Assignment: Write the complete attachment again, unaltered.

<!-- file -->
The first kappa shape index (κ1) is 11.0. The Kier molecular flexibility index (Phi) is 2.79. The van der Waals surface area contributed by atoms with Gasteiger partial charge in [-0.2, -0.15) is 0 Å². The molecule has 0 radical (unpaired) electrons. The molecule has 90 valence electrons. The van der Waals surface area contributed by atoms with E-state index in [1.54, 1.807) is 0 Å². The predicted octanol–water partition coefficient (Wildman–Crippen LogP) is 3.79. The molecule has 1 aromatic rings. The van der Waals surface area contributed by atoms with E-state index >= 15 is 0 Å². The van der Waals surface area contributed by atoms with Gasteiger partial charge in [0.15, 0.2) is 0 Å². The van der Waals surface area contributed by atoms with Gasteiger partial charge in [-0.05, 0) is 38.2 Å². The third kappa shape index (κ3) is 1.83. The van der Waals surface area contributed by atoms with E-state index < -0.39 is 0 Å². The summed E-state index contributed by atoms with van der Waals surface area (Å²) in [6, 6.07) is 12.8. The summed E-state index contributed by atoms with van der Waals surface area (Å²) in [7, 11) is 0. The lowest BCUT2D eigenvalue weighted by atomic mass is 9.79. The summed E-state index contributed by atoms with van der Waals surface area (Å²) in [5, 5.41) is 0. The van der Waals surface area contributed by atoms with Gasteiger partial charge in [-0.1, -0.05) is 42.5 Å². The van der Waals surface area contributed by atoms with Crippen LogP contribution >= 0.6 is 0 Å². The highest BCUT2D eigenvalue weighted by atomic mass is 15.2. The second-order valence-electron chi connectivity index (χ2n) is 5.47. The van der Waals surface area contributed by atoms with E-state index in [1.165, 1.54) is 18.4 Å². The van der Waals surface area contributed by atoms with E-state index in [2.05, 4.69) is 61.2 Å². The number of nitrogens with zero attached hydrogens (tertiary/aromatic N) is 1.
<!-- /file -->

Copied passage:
The first kappa shape index (κ1) is 11.0. The Kier molecular flexibility index (Phi) is 2.79. The van der Waals surface area contributed by atoms with Gasteiger partial charge in [-0.2, -0.15) is 0 Å². The molecule has 0 radical (unpaired) electrons. The molecule has 90 valence electrons. The van der Waals surface area contributed by atoms with E-state index in [1.54, 1.807) is 0 Å². The predicted octanol–water partition coefficient (Wildman–Crippen LogP) is 3.79. The molecule has 1 aromatic rings. The van der Waals surface area contributed by atoms with E-state index >= 15 is 0 Å². The van der Waals surface area contributed by atoms with Gasteiger partial charge in [0.15, 0.2) is 0 Å². The van der Waals surface area contributed by atoms with Gasteiger partial charge in [-0.05, 0) is 38.2 Å². The third kappa shape index (κ3) is 1.83. The van der Waals surface area contributed by atoms with E-state index < -0.39 is 0 Å². The summed E-state index contributed by atoms with van der Waals surface area (Å²) in [6, 6.07) is 12.8. The summed E-state index contributed by atoms with van der Waals surface area (Å²) in [7, 11) is 0. The lowest BCUT2D eigenvalue weighted by atomic mass is 9.79. The summed E-state index contributed by atoms with van der Waals surface area (Å²) in [5, 5.41) is 0. The van der Waals surface area contributed by atoms with Gasteiger partial charge in [-0.1, -0.05) is 42.5 Å². The van der Waals surface area contributed by atoms with Crippen LogP contribution >= 0.6 is 0 Å². The highest BCUT2D eigenvalue weighted by atomic mass is 15.2. The second-order valence-electron chi connectivity index (χ2n) is 5.47. The van der Waals surface area contributed by atoms with E-state index in [1.165, 1.54) is 18.4 Å². The van der Waals surface area contributed by atoms with E-state index in [2.05, 4.69) is 61.2 Å². The number of nitrogens with zero attached hydrogens (tertiary/aromatic N) is 1.